Diseases of the Microbiome
The human body is a natural habitat for more than 100 trillion microbes, including bacteria, archaea, viruses, and eukaryotic microbes. The complex interactions between intestinal microbiota and a host impact many physiological processes and contribute to the development and progression of a wide spectrum of diseases. Commensal bacteria colonize the human gut shortly after birth, evolving gradually into a diverse ecosystem and eventually developing a symbiotic relationship with the body. Microbiota research has increased significantly in recent years, largely thanks to advances in techniques – such as 16S rRNA sequencing, whole genome sequencing, metabolomics, and proteomics, combined with computational-based bioinformatics analysis – that have unearthed links to so many underlying metabolic processes.
The microbiota expresses around 150 times more genes than the entire human genome, and its composition varies according to the location, age, gender, race, and diet of the host. It is now known that gut microbes modulate the metabolic phenotype, carry out xenobiotic processing, regulate epithelial development, maintain energy homeostasis, and influence innate immunity, and they may also be associated with more regulatory processes that are not known yet.
Sources and Strategies for Treatment
Dysbiosis of gut-colonizing bacteria has been linked to the pathogenesis of several diseases, although the mechanisms behind this are not yet clear. These include:
- Metabolic disorders – type 2 diabetes mellitus and obesity: a lower diversity and a higher resilience of microbes resulting from complex gene-diet-environment interactions are implicated in inducing inflammatory changes, altering appetite signaling, and causing insulin resistance in the host. Emerging evidence points towards the ingestion of specific fibers or therapeutic microbes as promising strategies to combat dysbiosis and improve functioning of metabolic pathways.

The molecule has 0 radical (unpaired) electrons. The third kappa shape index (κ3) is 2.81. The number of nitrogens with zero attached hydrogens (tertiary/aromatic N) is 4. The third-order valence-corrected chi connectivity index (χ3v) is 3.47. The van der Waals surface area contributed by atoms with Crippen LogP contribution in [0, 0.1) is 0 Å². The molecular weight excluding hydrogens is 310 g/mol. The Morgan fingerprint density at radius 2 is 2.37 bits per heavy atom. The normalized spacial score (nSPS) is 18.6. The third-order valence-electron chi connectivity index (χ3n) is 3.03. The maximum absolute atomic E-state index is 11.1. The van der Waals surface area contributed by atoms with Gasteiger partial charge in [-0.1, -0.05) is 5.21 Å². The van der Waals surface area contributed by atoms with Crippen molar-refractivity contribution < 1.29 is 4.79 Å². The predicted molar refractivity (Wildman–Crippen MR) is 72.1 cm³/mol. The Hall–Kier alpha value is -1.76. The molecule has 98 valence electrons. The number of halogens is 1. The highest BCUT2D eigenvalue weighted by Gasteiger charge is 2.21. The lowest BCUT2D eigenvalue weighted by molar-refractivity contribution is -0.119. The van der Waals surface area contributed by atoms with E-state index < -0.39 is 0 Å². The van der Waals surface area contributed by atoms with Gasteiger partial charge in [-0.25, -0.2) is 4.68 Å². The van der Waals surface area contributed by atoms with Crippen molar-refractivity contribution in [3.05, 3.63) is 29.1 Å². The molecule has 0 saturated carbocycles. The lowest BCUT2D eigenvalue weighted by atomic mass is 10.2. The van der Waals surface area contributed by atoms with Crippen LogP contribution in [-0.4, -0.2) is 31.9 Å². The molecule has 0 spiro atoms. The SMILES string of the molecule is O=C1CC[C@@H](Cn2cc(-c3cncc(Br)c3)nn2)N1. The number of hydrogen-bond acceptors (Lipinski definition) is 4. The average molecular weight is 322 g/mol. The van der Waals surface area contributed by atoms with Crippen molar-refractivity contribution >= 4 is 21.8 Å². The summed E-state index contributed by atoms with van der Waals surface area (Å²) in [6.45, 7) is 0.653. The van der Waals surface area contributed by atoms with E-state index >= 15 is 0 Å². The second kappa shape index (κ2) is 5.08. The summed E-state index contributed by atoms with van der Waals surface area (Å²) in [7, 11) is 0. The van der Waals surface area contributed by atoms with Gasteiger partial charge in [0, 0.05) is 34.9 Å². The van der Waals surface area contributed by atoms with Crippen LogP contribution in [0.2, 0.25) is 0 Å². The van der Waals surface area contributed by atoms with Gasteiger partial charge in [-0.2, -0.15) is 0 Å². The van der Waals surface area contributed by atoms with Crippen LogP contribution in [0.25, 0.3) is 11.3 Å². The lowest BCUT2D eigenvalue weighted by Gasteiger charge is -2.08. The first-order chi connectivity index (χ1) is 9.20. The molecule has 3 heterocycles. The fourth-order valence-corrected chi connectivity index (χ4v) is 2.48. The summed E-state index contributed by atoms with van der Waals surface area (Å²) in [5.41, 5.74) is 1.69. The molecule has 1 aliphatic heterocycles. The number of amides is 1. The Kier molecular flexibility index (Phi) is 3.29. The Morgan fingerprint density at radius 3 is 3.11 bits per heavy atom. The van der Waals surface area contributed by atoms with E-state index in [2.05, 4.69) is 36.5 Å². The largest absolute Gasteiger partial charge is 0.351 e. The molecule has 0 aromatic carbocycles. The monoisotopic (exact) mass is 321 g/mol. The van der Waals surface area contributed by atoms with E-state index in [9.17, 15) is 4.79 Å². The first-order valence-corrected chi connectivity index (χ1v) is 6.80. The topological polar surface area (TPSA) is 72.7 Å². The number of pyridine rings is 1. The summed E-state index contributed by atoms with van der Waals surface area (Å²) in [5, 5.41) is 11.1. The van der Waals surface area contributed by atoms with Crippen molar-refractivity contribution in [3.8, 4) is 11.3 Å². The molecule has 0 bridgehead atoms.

- Infectious diseases: infections significantly alter the microbiome of the gut and vice versa. In addition, the widespread use of antibiotics and immunosuppressive drugs also affects the balance of the microbiota. The course of bacterial infections such as C. difficile, H.pylori, and certain viral infections, including HIV and hepatitis B, is also reported to be partly dependent on gut health.1, 2
- Liver diseases: chronic exposure of the liver to gut-derived factors, including bacterial endotoxins and bacterial components, may influence liver function and contribute to the pathogenesis of liver cirrhosis, spontaneous bacterial peritonitis, and hepatic encephalopathy. Maintaining a normal microbial community using probiotics and prebiotics could help to improve treatment or preventive strategies for liver diseases.3. 4
- Allergic diseases: the interaction of gut microbiota with the immune system during infancy and childhood provides signals that promote the maturation of antigen-presenting cells (APCs) and regulatory T-cells (Tregs), which are key in the development of immunologic tolerance. Altered microbiome diversity has been implicated in the resolution of cow’s milk allergy and, conversely, increased susceptibility to allergic asthma.